When people face an uncertain situation, they don’t carefully evaluate the information or look up relevant statistics. Instead, their decisions depend on a long list of mental shortcuts, which often lead them to make foolish decisions.
These shortcuts aren’t a faster way of doing the math; they’re a way of skipping the math altogether.
Asked about the bat and the ball, we forget our arithmetic lessons and instead default to the answer that requires the least mental effort.
…The philosopher, it turns out, got it backward. A new study in the Journal of Personality and Social Psychology led by Richard West at James Madison University and Keith Stanovich at the University of Toronto suggests that, in many instances, smarter people are more vulnerable to these thinking errors.
Although we assume that intelligence is a buffer against bias—that’s why those with higher S.A.T. scores think they are less prone to these universal thinking mistakes—it can actually be a subtle curse.
..The results [of the study] were quite disturbing. For one thing, self-awareness was not particularly useful: as the scientists note, “people who were aware of their own biases were not better able to overcome them.”
This finding wouldn’t surprise Kahneman, who admits in “Thinking, Fast and Slow” that his decades of groundbreaking research have failed to significantly improve his own mental performance. “My intuitive thinking is just as prone to overconfidence, extreme predictions, and the planning fallacy”—a tendency to underestimate how long it will take to complete a task—“as it was before I made a study of these issues,” he writes.
Perhaps our most dangerous bias is that we naturally assume that everyone else is more susceptible to thinking errors, a tendency known as the “bias blind spot.”
This “meta-bias” is rooted in our ability to spot systematic mistakes in the decisions of others—we excel at noticing the flaws of friends—and inability to spot those same mistakes in ourselves.
Although the bias blind spot itself isn’t a new concept, West’s latest paper demonstrates that it applies to every single bias under consideration, from anchoring to so-called “framing effects.” In each instance, we readily forgive our own minds but look harshly upon the minds of other people.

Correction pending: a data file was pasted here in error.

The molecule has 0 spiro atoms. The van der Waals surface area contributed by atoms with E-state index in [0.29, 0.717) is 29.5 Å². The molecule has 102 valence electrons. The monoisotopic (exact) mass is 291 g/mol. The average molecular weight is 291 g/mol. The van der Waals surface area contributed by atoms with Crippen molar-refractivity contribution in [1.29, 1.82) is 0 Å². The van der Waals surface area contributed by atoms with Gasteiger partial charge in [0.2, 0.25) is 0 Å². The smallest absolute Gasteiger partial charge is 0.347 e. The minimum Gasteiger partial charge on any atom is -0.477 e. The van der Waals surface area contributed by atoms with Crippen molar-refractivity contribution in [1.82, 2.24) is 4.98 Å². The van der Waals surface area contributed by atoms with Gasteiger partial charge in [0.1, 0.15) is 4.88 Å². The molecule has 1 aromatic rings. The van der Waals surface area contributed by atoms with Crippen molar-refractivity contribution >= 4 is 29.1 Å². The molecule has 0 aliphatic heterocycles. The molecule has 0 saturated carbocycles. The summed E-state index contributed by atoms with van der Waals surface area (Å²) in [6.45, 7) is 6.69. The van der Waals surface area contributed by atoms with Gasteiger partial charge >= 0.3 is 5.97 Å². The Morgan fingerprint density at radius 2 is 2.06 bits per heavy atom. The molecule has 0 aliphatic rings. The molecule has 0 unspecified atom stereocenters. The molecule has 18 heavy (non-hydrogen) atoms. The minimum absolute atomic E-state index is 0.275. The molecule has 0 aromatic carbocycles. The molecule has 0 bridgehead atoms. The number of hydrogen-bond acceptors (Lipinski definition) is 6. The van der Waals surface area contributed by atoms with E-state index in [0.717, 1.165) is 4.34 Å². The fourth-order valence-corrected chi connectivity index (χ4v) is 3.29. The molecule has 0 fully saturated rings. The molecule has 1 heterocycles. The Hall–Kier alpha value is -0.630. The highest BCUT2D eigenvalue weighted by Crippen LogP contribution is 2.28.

And here’s the upsetting punch line: intelligence seems to make things worse.
The scientists gave the students four measures of “cognitive sophistication.” As they report in the paper, all four of the measures showed positive correlations, “indicating that more cognitively sophisticated participants showed larger bias blind spots.”
This trend held for many of the specific biases, indicating that smarter people (at least as measured by S.A.T. scores) and those more likely to engage in deliberation were slightly more vulnerable to common mental mistakes.
Education also isn’t a savior; as Kahneman and Shane Frederick first noted many years ago, more than fifty per cent of students at Harvard, Princeton, and M.I.T. gave the incorrect answer to the bat-and-ball question.
What explains this result? One provocative hypothesis is that the bias blind spot arises because of a mismatch between how we evaluate others and how we evaluate ourselves.
When considering the irrational choices of a stranger, for instance, we are forced to rely on behavioral information; we see their biases from the outside, which allows us to glimpse their systematic thinking errors.
However, when assessing our own bad choices, we tend to engage in elaborate introspection. We scrutinize our motivations and search for relevant reasons; we lament our mistakes to therapists and ruminate on the beliefs that led us astray.
Are You Too Intelligent To Be Wrong by Barry Welford